SHINE achieves ‘milestone moment’ in developing fusion technology

The head of the American Nuclear Society is congratulating Janesville-based SHINE Technologies for achieving a “milestone moment” in developing fusion technology. 

The company yesterday announced it has demonstrated visible Cherenkov radiation produced by fusion “for what is believed to be the first time in history,” according to the release. This form of energy produces a blue glow, which results from charged particles moving faster than the speed of light through water. 

That’s possible because light travels at about 75 percent of its normal speed through water, the company says. The particles moving faster than that create a shock wave as they slow down, releasing energy in the form of the blue glow. SHINE Technologies has released a photo and video of this occurring. 

“Seeing the Cherenkov radiation produced by SHINE’s fusion-driven device is exciting progress in the advancement of fusion technology,” American Nuclear Society CEO Craig Piercy said in a statement. “Getting in-the-field data and reaching these milestones will help prove the long-term potential of fusion energy.”

While Cherenkov radiation has been observed at fission reactors operating around the world, a UW-Madison fusion expert says SHINE’s results are “powerful evidence of nuclear processes at play and further proof that fusion can produce neutrons” on par with some reactors.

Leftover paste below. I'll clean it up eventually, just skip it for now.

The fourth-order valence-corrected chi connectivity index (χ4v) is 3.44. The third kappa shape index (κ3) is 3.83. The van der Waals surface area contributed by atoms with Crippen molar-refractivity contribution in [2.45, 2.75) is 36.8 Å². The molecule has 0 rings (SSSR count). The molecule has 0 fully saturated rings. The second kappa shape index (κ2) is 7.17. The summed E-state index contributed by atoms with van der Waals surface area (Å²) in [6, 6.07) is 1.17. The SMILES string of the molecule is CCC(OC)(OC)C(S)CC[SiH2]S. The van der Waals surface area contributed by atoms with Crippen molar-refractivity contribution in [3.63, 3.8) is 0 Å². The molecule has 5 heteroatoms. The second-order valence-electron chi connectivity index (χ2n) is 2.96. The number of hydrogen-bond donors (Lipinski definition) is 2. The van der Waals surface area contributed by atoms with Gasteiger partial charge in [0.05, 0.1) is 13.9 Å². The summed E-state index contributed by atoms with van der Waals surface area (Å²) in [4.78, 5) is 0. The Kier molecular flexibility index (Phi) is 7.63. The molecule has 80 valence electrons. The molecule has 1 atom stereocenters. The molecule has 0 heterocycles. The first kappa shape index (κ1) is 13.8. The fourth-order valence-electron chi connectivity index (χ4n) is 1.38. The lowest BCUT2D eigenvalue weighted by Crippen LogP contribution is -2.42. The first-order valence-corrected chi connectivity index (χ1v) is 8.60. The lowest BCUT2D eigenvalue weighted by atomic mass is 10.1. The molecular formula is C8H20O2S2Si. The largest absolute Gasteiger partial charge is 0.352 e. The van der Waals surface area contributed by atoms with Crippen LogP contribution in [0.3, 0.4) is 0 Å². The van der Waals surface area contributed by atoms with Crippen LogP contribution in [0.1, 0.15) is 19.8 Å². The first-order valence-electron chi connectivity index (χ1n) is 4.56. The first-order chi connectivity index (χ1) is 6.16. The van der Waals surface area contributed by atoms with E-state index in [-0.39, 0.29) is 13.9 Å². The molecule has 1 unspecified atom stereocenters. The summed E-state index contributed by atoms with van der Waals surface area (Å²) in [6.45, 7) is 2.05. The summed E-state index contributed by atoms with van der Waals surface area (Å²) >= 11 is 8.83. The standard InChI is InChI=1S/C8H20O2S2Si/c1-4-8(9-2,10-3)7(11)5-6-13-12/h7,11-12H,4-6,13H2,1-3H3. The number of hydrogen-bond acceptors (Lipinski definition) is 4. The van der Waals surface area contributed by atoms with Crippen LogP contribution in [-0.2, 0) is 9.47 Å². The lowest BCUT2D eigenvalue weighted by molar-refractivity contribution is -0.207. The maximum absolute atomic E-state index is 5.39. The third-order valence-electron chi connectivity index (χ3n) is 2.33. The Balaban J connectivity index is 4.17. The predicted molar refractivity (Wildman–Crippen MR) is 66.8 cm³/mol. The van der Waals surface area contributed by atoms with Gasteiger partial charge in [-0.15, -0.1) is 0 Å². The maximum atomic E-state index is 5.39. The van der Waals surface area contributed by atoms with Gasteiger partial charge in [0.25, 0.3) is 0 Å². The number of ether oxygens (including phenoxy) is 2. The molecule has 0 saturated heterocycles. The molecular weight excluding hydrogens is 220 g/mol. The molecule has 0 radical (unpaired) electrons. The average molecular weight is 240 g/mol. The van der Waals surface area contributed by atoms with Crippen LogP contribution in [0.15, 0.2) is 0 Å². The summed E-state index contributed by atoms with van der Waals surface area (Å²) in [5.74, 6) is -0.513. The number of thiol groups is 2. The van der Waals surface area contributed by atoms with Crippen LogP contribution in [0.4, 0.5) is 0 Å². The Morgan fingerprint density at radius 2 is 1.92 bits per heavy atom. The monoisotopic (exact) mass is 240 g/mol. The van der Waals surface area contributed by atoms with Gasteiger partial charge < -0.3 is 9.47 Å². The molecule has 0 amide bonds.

“The Cherenkov radiation effect produced here was bright enough to be visible, which means there’s a lot of fusion happening, about 50 trillion fusions per second,” said Gerald Kulcinski, Grainger professor of nuclear engineering-emeritus at the university. “At a billion fusions per second, you might have measurable Cherenkov radiation but not visible amounts.” 

SHINE’s release notes fusion has historically been demonstrated and detected through instruments, rather than visible light. 

The company’s founder and CEO, Greg Piefer, says the potential for fusion technology has “long captured the imagination of” both scientists and the public. 

“To be able [to ]create visual evidence of fusion is just really cool,” he said. “This visible demonstration of fusion is proof that we are able to produce enough reactivity for some commercial applications historically served by reactors, and clearly demonstrates the next step in our multi-phased approach to ultimately commercialize fusion energy.”

See more on that approach here: 

See the release: 

–By Alex Moe